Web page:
October 24, 2012 / 5:50 PM / 5 years ago

Rare Bolivia issue surprises bond market

Oct 24 (IFR) - Bolivia’s first international bond in almost a century surprised the market this week after being around nine times oversubscribed - and printing with a sub 5% yield.

The US$500m 10-year issue was said to have attracted a whopping US$4.5bn in orders, even though the country has a long history of expropriating private assets.

“Yes, you respect the technicals, but at the same time it is clear that the yield on offer doesn’t compensate for political risks,” said Siobhan Morden, head of LatAm strategy at Jefferies.

“Willingness to pay is in question when you look at nationalization policies similar to President Hugo Chavez (in Venezuela).”

But technicals and the rarity of the name carried the day for Bolivia, which took advantage of a market starving for yield and keen on diversification in the tight sovereign space.

Testing the waters with initial price thoughts of 5% area after building a US$1.5bn book last week, the borrower was able to squeeze to 4.875% (plus/minus 12.5bp). The issue stopped short of 4.75% as some investors drew a line in the sand.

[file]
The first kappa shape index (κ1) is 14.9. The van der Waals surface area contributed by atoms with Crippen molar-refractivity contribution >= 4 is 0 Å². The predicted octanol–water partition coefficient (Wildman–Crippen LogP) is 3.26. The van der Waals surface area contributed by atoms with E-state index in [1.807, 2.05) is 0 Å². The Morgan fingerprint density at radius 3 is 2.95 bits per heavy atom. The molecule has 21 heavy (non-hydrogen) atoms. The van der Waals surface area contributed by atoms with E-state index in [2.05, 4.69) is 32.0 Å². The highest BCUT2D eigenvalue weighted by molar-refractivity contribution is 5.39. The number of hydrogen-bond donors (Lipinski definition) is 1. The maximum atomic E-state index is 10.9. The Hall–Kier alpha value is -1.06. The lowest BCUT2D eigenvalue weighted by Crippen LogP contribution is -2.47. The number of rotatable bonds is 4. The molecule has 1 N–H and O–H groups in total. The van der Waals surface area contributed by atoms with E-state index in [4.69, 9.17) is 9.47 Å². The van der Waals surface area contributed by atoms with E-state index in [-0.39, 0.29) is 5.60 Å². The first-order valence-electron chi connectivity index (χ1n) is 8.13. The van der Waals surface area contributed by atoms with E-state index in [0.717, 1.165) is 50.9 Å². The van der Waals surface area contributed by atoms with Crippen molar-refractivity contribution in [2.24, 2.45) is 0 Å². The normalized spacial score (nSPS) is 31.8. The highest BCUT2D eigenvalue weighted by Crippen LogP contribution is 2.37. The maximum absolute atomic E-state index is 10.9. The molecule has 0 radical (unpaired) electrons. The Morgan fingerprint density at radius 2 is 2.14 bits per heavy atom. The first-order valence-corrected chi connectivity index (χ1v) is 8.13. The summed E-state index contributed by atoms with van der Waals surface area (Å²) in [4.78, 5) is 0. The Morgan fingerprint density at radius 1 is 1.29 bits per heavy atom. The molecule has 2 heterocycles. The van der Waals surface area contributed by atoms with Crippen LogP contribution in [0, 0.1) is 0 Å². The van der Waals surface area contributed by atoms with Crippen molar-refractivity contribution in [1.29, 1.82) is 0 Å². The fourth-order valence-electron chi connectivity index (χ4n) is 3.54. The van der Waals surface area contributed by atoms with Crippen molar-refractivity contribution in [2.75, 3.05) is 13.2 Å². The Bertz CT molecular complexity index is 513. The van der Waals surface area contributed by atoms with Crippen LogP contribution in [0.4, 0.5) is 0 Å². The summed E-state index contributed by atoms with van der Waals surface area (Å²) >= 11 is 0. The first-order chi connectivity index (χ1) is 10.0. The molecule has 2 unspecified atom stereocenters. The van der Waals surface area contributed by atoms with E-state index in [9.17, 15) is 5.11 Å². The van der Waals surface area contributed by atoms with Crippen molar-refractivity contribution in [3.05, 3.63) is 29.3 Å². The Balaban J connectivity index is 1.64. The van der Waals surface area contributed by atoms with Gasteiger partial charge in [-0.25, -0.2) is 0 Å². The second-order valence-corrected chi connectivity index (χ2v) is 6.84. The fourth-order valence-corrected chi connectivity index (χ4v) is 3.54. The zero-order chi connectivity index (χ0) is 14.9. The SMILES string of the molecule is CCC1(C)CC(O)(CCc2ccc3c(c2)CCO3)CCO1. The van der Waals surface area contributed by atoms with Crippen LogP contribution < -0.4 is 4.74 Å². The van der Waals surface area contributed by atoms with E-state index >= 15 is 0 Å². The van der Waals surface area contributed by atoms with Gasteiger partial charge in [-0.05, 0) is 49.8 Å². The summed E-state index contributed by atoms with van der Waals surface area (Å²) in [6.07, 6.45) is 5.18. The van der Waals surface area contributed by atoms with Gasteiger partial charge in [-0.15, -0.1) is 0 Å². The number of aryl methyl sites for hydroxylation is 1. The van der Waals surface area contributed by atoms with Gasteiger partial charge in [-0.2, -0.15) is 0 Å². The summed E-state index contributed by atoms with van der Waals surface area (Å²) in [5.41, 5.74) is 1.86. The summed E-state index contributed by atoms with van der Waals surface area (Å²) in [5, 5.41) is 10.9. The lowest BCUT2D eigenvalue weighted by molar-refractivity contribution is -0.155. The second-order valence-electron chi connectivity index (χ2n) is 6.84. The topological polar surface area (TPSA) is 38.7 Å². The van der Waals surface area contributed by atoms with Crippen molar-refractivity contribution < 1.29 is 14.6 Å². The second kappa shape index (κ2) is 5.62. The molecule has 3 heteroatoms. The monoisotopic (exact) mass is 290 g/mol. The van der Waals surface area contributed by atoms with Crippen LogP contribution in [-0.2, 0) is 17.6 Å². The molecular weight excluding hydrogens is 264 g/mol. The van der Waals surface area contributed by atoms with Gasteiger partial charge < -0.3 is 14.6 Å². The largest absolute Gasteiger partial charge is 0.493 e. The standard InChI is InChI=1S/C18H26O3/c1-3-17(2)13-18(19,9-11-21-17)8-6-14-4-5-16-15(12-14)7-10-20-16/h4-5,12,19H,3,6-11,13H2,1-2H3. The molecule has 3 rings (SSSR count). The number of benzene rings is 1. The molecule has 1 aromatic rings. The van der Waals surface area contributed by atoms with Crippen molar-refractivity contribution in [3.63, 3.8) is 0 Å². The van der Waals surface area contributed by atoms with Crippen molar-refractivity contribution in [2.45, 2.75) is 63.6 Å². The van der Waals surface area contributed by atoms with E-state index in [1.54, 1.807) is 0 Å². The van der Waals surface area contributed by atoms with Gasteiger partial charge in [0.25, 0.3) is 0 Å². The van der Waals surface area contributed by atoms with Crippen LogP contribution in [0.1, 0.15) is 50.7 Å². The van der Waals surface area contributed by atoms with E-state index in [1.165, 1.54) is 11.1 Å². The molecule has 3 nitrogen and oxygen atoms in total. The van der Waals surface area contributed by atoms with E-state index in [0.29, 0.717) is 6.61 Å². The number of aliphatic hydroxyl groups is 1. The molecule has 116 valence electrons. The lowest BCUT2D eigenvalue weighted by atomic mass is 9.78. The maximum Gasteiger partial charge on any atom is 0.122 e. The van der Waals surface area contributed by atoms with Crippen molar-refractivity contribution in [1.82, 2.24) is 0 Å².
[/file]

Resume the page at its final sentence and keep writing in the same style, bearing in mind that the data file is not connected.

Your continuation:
“I dropped out on principle,” said one, who acknowledged he would have bought at 5%.

By printing at par to yield 4.87%, Bolivia outshined many of today’s investment-grade sovereigns during their time as BB credits. When Mexico was rated Ba2/BB in 1999, for instance, it printed a six-year bond with a 9.76% yield. In 2006, Colombia, then rated Ba2/BB, printed a 10-year with a 7.45% yield, while later that year Brazil, carrying the same rating, priced its own 10-year at 6.3%.

“I realize Bolivia has current account and fiscal surpluses, but it seems that the market is just chasing anything they can get their hands on,” said Carl Ross, managing director of investments at Oppenheimer.

“The yield doesn’t make a lot of sense.”

But some bankers said that, in the current environment of razor-thin yields, Bolivia’s pricing has its own logic.

“This is EMBI eligible, and Peru, Brazil, Mexico and Chile are trading at sub 2.5%,” a rival syndicate manager said. “If you are a money manager, it ticks the box in the BB space.”

Bank of America Merrill Lynch and Goldman Sachs were leads for the senior unsecured fixed rate notes, which were sold under the 144A/RegS format and are expected to be rated Ba3/BB-.

In a market with little sovereign supply, Bolivia provides rarity value as well as a substantial pick up to Mexico and Brazil, which have 2022s and 2023s trading at around 2.30% and 2.57%, respectively. It also provides a 45bp pick up to Guatemala (Ba1/BB), whose recently issued 2022s are at around 4.20%.

“It is definitely a tight print,” said another banker. “But at the end of the day, people don’t know where to put their money.”

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